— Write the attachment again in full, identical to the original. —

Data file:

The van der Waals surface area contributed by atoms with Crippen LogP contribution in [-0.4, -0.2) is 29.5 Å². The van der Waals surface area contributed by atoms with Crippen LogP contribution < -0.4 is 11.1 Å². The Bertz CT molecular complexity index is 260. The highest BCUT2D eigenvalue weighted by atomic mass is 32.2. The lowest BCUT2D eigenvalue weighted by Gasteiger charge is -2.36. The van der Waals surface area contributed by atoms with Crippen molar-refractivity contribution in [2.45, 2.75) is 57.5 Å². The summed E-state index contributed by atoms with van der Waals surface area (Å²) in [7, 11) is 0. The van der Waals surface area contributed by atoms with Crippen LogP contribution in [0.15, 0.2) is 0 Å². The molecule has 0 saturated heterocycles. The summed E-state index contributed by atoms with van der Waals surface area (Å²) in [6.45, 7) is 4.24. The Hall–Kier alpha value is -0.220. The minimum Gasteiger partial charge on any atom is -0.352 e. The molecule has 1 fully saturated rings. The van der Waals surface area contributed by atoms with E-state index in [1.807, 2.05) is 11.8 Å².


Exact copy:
The van der Waals surface area contributed by atoms with Crippen LogP contribution in [-0.4, -0.2) is 29.5 Å². The van der Waals surface area contributed by atoms with Crippen LogP contribution < -0.4 is 11.1 Å². The Bertz CT molecular complexity index is 260. The highest BCUT2D eigenvalue weighted by atomic mass is 32.2. The lowest BCUT2D eigenvalue weighted by Gasteiger charge is -2.36. The van der Waals surface area contributed by atoms with Crippen molar-refractivity contribution in [2.45, 2.75) is 57.5 Å². The summed E-state index contributed by atoms with van der Waals surface area (Å²) in [7, 11) is 0. The van der Waals surface area contributed by atoms with Crippen LogP contribution in [0.15, 0.2) is 0 Å². The molecule has 0 saturated heterocycles. The summed E-state index contributed by atoms with van der Waals surface area (Å²) in [6.45, 7) is 4.24. The Hall–Kier alpha value is -0.220. The minimum Gasteiger partial charge on any atom is -0.352 e. The molecule has 1 fully saturated rings. The van der Waals surface area contributed by atoms with E-state index in [1.807, 2.05) is 11.8 Å².